Former Los Angeles Unified School District (LAUSD) board member Ref Rodriguez pleaded guilty July 23 to conspiracy and three misdemeanor counts of assumed-name contribution and resigned from the board the same day. Rodriguez, an influential charter school advocate, had previously stepped down from the position of board president last year after less than three months in the role due to allegations of money laundering. He represented LAUSD District 5, an area that encompasses Eagle Rock. The remaining LAUSD board members made unsuccessful efforts to find an interim leader — the pro-charter and pro-public school board members are currently equally represented, but a new board member would change that.
LAUSD has the highest concentration of charter schools in the country, making up 14.6 percent of Los Angeles’ enrollment, according to the California Department of Education. In recent years, many public school parents have switched their children from public schools to charter schools, drawing money from public schools and causing financial disputes. This divide is reflected in the two main parties in the district, the Californian Charter School Association and United Teachers Los Angeles (UTLA), according to Ronald Solórzano, an education professor at Occidental College. The conflict between pro-charter and pro-public schools has made the re-election of Rodriquez’s seat difficult, according to Solórzano, who spoke about the politics in District 5.
“With Rodriguez being on the board, the pro-charter had a majority vote. With him out … whoever is going to replace him will get the balance,” Solórzano said. “There’s politics involved in this whole issue. You know, he [Ref Rodriguez] is pro-charter and the anti-charter folks really went after him, and that includes the union.”
The $15 million board election last year was the most expensive in United States history, according to the LA Times, with charter schools spending almost $9.7 million dollars on their candidates. Investors can earn large tax cuts for contributions to charters in underserved areas due to the Community Renewal Tax Relief Act passed by President Bill Clinton in 2000, according to the Washington Post. Among this year’s benefactors to the California Charter Schools Association was Netflix CEO Reed Hastings, with a donation of $7 million, according to the LA Times.
With profit and politics on the line, Solórzano said that the community’s other needs have been neglected. The charter-school-versus-public-school dispute is only one facet of the district — LAUSD is an area enveloping many underserved neighborhoods with various issues that affect local students, according to the Public School Review.
“There are other issues: low achievement … restorative justice, suspensions, expulsions, testing, so many things that need to be addressed. Pro– and anti-charter really do not address these other issues,” Solórzano said, “It shouldn’t be the only reason you put somebody in the office.”
Rocio Rivas, a current candidate for Rodriguez’ former seat, has worked on both sides of the issue and sees the need for change. She feels that accountability and transparency for school administrators are not top priorities and wants to address that.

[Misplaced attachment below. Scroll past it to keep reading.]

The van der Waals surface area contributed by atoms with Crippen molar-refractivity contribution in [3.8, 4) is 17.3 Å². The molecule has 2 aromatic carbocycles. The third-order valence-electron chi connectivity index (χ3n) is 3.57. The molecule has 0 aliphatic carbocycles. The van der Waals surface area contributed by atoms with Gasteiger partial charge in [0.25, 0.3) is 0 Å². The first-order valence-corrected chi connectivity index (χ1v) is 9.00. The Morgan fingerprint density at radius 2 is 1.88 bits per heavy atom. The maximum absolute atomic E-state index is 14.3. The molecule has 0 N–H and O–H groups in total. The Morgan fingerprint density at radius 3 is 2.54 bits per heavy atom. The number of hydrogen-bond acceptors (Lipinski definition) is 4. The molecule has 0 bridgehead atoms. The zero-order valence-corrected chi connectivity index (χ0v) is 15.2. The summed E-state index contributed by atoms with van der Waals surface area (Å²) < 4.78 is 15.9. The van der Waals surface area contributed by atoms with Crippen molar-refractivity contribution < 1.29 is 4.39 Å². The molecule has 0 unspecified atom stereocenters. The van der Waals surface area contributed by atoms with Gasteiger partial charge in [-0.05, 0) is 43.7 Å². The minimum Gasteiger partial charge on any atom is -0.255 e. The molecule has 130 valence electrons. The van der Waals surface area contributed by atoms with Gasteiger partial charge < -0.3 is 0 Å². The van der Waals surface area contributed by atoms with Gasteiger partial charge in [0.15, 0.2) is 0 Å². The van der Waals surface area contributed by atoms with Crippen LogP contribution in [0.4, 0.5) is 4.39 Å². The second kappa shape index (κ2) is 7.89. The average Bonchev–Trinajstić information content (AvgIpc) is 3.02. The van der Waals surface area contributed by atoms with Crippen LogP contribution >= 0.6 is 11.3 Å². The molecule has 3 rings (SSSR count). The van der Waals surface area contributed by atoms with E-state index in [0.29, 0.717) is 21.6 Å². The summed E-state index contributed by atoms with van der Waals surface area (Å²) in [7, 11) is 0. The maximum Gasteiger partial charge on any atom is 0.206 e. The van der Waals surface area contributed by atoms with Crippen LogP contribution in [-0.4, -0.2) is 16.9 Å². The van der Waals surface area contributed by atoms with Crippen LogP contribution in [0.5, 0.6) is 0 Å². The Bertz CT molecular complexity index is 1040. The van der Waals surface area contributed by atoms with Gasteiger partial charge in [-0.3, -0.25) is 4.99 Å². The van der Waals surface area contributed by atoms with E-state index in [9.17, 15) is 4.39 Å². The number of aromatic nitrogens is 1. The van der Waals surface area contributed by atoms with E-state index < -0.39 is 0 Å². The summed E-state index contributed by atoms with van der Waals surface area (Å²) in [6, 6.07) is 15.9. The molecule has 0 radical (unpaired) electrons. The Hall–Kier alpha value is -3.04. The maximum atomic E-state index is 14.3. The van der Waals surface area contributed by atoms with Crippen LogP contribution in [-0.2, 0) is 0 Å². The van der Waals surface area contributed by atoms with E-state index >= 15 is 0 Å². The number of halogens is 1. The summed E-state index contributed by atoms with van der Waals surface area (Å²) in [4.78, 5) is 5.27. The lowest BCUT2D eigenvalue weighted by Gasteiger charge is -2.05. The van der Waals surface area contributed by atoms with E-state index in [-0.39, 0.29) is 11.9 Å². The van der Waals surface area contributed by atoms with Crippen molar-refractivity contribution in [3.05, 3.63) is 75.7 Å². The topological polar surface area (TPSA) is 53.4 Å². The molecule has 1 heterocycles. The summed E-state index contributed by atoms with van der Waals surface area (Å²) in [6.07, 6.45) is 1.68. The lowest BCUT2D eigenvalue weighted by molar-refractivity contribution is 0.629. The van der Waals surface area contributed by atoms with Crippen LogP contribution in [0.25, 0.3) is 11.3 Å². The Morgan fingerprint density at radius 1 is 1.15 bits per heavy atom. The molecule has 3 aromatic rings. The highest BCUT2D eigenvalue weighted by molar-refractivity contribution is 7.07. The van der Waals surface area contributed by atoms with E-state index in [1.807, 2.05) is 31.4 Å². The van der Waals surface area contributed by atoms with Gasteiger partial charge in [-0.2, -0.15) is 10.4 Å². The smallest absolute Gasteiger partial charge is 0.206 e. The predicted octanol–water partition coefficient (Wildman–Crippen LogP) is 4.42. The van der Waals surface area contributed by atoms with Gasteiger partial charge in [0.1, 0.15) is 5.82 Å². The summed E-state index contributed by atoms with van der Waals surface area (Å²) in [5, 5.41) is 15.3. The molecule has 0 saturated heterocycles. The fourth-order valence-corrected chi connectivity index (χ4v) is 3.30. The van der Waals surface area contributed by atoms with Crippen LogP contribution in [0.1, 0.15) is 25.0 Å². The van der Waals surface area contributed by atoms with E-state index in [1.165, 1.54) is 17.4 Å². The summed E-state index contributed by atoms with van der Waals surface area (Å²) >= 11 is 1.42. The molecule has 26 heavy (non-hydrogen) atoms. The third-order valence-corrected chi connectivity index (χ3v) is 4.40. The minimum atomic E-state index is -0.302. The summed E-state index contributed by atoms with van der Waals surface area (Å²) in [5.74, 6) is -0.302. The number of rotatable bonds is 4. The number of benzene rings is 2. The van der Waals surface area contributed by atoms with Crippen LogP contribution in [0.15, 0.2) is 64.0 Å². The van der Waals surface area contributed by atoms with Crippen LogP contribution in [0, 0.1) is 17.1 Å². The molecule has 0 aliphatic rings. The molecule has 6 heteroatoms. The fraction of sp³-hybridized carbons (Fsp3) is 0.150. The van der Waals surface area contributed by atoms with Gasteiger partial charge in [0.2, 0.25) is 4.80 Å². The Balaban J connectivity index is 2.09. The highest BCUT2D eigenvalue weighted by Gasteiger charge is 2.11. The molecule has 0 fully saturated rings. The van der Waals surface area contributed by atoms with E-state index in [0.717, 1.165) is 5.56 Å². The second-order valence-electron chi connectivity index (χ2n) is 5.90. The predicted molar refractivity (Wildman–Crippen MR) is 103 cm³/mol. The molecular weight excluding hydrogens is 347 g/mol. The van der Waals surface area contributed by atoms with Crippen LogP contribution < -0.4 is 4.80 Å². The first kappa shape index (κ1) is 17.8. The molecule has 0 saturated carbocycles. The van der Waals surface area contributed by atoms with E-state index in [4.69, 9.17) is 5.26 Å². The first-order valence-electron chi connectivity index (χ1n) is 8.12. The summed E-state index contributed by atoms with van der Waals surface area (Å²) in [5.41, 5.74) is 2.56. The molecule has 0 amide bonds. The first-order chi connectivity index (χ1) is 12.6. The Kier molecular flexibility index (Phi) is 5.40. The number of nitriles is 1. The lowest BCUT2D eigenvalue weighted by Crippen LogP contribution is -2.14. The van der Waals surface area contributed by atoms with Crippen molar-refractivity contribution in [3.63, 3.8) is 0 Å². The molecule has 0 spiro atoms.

“I want to see a democratically run school board that is in the hands of the people and not corporations,” Rivas said. “Billionaires and corporations are pumping money into school boards and the elections. We need an investigation on both sides in order to prevent this increasing fraud.”
This year, two charter schools in District 5 have already closed down. Celerity Rolas in Northeast LA shut down in July due to escalating financial issues, according to the LA Times. PUC iPrep Charter Academy, co-founded by Ref Rodriguez, closed in August.
Ref Rodriguez’s seat has not been filled since his resignation July 2017. Jackie Goldberg, a former member of the school board and the California State Assembly, offered to take the interim position without a campaign. A motion to select Goldberg as a temporary replacement failed at the board’s Aug. 21 meeting. Koreen Cea, a former UTLA representative and current LAUSD teacher, said that she believes that the board kept the spot open deliberately.
“They [the LAUSD school board] have been very intentional in delaying his re-election. They did not allow Jackie Goldberg, or anyone for that matter, to be interim. I think they just want to be able to dictate what happens in District 5,” Cea said. “They know that District 5 is a pretty powerful district, politically and financially. It’s kind of [a] way of disenfranchisement.”
The board is currently at a standstill, with three pro-union representatives and three pro-charter representatives. Suzanne Smith, community activist and member of the Eagle Rock Neighborhood Council, said that she believes the divide has deep implications for the communities in District 5 of LAUSD.
“The charter-public school split is not sustainable in the long run,” Smith said. “The controversy split the board. I think they have become unable to do anything. It reminds me of the split in the country.”
Rivas said that she feels the primary concern should be the students, but the issue has morphed into something much larger and complicated, involving money and politicized interests. The divide between pro-charter and pro-union representatives on the LAUSD board, Solórzano said, makes the election extremely influential in terms of future policy decisions for the city.